Burlington housing costs above US average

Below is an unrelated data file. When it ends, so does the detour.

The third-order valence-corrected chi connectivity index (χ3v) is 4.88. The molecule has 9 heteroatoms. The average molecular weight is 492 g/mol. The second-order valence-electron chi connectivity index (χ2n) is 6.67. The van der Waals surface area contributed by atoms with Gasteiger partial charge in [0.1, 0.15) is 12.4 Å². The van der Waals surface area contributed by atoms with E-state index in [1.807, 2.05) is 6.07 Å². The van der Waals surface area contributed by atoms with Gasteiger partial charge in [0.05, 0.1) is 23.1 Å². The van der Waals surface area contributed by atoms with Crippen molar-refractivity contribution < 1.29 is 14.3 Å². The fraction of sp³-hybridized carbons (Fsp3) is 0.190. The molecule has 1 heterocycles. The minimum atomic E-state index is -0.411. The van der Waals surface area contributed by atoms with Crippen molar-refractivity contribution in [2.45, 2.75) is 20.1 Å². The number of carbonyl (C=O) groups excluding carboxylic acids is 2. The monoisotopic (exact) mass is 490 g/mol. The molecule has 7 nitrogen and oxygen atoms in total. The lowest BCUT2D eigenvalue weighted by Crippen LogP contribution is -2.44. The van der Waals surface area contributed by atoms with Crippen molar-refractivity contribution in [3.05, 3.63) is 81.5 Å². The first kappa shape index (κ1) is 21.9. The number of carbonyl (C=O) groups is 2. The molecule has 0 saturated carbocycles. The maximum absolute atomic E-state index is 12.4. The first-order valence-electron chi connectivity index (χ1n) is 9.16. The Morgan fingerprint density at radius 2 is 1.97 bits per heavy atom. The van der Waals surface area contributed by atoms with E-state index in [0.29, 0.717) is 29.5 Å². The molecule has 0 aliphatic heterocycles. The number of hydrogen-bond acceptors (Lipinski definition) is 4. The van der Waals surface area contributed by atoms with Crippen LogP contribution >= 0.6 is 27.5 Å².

first_imgQUEEN CITY HOUSING COSTS 35% HIGHER THAN NATIONAL AVERAGELake Champlain Chamber, VHFA identify housing as a crisis for Vermont’sworking familiesBURLINGTON – Vermont’s Queen City area might be one of the most livable inAmerica, but it’s also an increasingly expensive one, especially forhousing.New figures from ACCRA, a community and economic development researchassociation, released today by the Lake Champlain Chamber of Commerce andVermont Housing Finance Agency, show that the cost-of-living in theBurlington area — Burlington, Essex, South Burlington, Winooski andColchester — for the third quarter of 2004 was more than 17 percent abovethe national average. In the same period in 2003, the area’s compositeindex was 12.5 percent above the national average.In the third quarter 2004, Burlington was higher than the national averagein every category, with the greatest deviation from the mean found in thecost of housing at 134.8%. The city’s utilities were at 117.8%;miscellaneous goods and services at 106.4%; transportation at 109.4%; andgrocery items at 110.4Chamber President A. Wayne Roberts identified housing as a key componentofthe organization’s efforts to attract and retain businesses and theiremployees to the area. “High housing costs are a challenge for thoseseeking to live and work in Greater Burlington,” he said. “For a lot ofpeople relocating to our region, it means a choice between Burlington at135% of the national average and Plattsburgh at 93%.””Clearly, we’re still playing catch-up when it comes to providing anadequate supply of affordable housing, and that’s driving up costs,” saidVHFA Executive Director Sarah Carpenter. “We know this problem affectsindividual Vermonters, their families, our businesses and our economy as awhole. It boils down to a fundamental issue of costs versus wages.Vermonters are having trouble finding affordable housing.”According to the ACCRA data, the most expensive two-bedroom apartment inthenation is in New York City with an average monthly rent of $3,506. Theleast expensive is Hays, Kansas with an average monthly rent of $450.Burlington’s average monthly rent is $1,120. One silver lining in theACCRAreport is that the Burlington area’s housing costs are still lower thansomeother New England metro areas, such as New Haven, Conn. at 149.3%;Providence, R.I. at 168.3%; and Boston at 178.5%. Yet the GreaterBurlington area’s housing costs rank above cities like Miami, Fla. at127%;Hilton Head, S.C., at 110.3%; and Las Vegas, at 130.1%.The Lake Champlain Chamber has identified housing as an economicdevelopmentpriority for the 2005 legislative session, citing it, along with taxburdens, as a chief business competitiveness issue. VHFA offerslow-interest mortgages for qualified homebuyers and provides funding andadministers state and federal housing tax credits to encourage developmentof affordable rental units. Both organizations are members of the VermontHousing Awareness Campaign, www.housingawareness.org(link is external), a state-wide publiceducation effort to build support for housing development.The Lake Champlain Chamber is a participant in the nation-widecost-of-living index, compiled by ACCRA. The ACCRA survey examines theafter-tax cost of a professional/managerial standard of living for 324urbanareas.The quarterly index is available by subscription. Go online towww.costofliving.org(link is external) for additional information. The cost of living datafor the Burlington area was compiled by The Lake Champlain Chamber andEconomic and Policy Resources of Williston. Data are available atwww.vermont.org(link is external). Additional housing statistical information is availableatthe Vermont Housing Data Web site, www.housingdata.org(link is external).last_img

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